Why use Smarty? Benefits & Losses

Smarty is a templating engine, as everyone knows. It has a big market and is being used by companies like WHMCS for building great tools. It’s a great tool to be used in the development of projects of small and big levels.

Today, we are going to discuss about its benefits and losses. Who should prefer using smarty in his/her project and who should stay away and continue with PHP itself.

Some might argue that Smarty does what PHP can do already: separate the presentation from business logic. The PHP programming language is great for code development but when mixed with HTML, the syntax of PHP statements can be a mess to manage. Smarty makes up for this by insulating PHP from the presentation with a much simpler tag-based syntax. The tags reveal application content, enforcing a clean separation from PHP (application) code. No PHP knowledge is required to manage Smarty templates.

The importance of this separation is situational. It is commonly more important to web designers than it is to PHP developers. Therefore, Smarty is commonly a good fit when the roles of developers and designers are separated. There is no right or wrong answer: every development team has their own preferences for managing code and templates. Aside from a clean tag-based syntax, Smarty also offers a wide variety of tools to manage presentation: granular data caching, template inheritance and functional sandboxing to name a few. Business requirements and the PHP code Smarty is being used with will play a large role in determining if Smarty is a good fit.

In cases where efficient template management is crucial or the case where web designers (not PHP developers) are managing templates, the strengths of the tag-based template syntax are quickly realized. If the project size scales to hundreds or thousands of templates, template inheritance keeps template maintenance streamlined. What little Smarty adds technically (a tag-based syntax + 1-time compile step) is easily overcome by the time saved with template maintenance.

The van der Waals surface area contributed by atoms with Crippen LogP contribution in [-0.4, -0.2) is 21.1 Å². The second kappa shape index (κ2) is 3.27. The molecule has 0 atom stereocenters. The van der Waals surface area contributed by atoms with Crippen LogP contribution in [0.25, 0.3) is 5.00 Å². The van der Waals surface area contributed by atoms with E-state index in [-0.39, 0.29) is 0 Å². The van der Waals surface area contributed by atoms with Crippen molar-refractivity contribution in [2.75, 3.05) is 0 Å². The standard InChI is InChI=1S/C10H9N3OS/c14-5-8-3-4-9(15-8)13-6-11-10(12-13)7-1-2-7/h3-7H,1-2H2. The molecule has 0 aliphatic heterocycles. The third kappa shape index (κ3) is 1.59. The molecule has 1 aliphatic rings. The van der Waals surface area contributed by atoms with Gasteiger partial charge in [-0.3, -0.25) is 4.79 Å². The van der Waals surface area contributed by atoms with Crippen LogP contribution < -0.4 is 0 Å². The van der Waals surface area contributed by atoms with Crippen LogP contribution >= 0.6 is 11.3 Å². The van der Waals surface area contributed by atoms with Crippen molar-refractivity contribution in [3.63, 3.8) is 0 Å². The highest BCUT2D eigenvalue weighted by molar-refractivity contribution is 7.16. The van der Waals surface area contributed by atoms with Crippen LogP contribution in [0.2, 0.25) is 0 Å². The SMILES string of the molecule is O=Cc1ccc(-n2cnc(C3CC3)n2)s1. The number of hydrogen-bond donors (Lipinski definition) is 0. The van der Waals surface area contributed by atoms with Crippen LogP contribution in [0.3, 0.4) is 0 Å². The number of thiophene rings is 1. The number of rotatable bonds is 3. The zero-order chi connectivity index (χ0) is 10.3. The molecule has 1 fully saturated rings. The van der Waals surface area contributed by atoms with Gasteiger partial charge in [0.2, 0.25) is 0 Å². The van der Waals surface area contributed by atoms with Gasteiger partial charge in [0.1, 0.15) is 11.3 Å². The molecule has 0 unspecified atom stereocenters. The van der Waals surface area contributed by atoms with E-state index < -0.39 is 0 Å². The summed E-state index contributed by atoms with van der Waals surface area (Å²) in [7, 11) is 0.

People who are looking for development of projects that can use multiple themes should opt for smarty and can do lot of good work with it. As I mentioned before, it is a template engine that can help you in keeping your PHP and Theme Files separate.

Who should not go for smarty?

People who do not want to implement separation in presentation and functional layers of the project should not look for Smarty.

People who are always looking for great community for support on programming languages and need lot of documentation on it, should not opt for it. Smarty has its own community and large documentation too but it can be a bit confusing if you require an instant action / solution, as you will not get a smarty developer easily.

Smarty is clearly not meant for every project. It is just one solution for managing the presentation of your PHP applications. Your business requirements along with your development team preferences will largely decide of Smarty is a good fit. Be sure to read All about Smarty, Use Cases and Work Flow, Template Inheritance and Syntax Comparison. And of course, install Smarty and give it a try.

How To Create Custom PHP Functions to use in Smarty Templates?

Smarty, the popular template engine that serves as a basis for many well-known content management systems such as Xoops, MovableType, and X-Cart, is full of great features. But it is not the most intuitive system for developers to learn to use, and it doesn’t help that the documentation is a bit scanty in spots. So here is the simplest and most complete tutorial you will find on writing a custom function for your Smarty templates.